In truth, it's a very common misunderstanding, so let's spell it out here. Mr. Alter writes:
The key to a political victory on health care isn't just passing a bill, it's controlling insurance premiums. After much-ballyhooed reform, Massachusetts failed to restrain premiums, which are set to increase another 10 percent next year. If the same thing happens nationally after Obama signs a bill, Americans will take it out on Democrats. So assuring that premiums don't skyrocket should be the No. 1 priority as committee chairs get down to the short strokes.
The best antidote to premium gouging, of course, is a public option.
No. The key to health care reform, political victory or not, is to prevent health care in America from deteriorating to the detriment of its people. If care is rationed, technology limited producing waiting lists and elderly shunted into "comfort care" then regardless of the structure, regardless of the costs, America will hold Democrats responsible. And given that that's what happens in other nations with government systems, there's a fairly high bar for proving that it won't.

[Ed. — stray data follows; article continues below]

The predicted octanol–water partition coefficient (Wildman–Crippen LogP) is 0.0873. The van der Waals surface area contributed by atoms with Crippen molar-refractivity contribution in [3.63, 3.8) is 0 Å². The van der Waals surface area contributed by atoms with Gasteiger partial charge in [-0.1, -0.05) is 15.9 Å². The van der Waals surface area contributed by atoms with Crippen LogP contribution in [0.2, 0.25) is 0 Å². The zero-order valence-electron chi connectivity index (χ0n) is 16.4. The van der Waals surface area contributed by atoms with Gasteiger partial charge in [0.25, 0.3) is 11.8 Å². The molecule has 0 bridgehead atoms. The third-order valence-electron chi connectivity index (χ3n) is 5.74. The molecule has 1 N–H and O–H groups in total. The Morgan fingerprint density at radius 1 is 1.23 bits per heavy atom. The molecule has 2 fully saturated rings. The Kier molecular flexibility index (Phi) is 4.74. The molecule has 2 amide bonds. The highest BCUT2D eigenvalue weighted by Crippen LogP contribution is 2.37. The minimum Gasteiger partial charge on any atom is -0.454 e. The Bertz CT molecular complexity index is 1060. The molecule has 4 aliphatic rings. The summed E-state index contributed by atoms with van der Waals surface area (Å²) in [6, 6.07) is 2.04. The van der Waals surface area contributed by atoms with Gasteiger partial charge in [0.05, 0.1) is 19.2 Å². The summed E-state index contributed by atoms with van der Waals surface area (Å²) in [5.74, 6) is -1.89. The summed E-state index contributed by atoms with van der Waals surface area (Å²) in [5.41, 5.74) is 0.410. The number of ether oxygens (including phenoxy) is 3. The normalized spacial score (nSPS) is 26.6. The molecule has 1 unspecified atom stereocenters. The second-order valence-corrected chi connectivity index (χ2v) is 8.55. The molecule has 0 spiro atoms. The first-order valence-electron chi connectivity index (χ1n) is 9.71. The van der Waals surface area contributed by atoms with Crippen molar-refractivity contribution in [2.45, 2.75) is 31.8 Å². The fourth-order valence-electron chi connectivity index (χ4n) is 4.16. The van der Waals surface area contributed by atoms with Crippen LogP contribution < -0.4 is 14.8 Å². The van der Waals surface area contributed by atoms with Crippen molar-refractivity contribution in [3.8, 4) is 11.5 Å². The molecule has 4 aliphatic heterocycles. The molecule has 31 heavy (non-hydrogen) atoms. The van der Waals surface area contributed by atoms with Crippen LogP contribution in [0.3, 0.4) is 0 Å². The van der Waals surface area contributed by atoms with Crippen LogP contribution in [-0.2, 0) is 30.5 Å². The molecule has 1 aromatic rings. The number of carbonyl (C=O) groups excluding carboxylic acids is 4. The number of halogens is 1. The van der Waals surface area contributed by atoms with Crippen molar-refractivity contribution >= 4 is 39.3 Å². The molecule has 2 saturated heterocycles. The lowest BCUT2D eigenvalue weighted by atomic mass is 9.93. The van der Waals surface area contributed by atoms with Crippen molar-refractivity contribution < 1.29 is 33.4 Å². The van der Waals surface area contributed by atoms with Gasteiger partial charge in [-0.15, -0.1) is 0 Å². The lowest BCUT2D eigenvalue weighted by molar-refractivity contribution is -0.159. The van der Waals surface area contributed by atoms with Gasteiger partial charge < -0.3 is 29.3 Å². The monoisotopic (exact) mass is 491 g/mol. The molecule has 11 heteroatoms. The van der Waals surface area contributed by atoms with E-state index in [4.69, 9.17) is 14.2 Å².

Democrats will be much better off approving reforms that preserve what's great about American healthcare even if costs continue to rise than controlling costs while failing to preserve that greatness. And if the costs are not controlled and healthcare deteriorates ...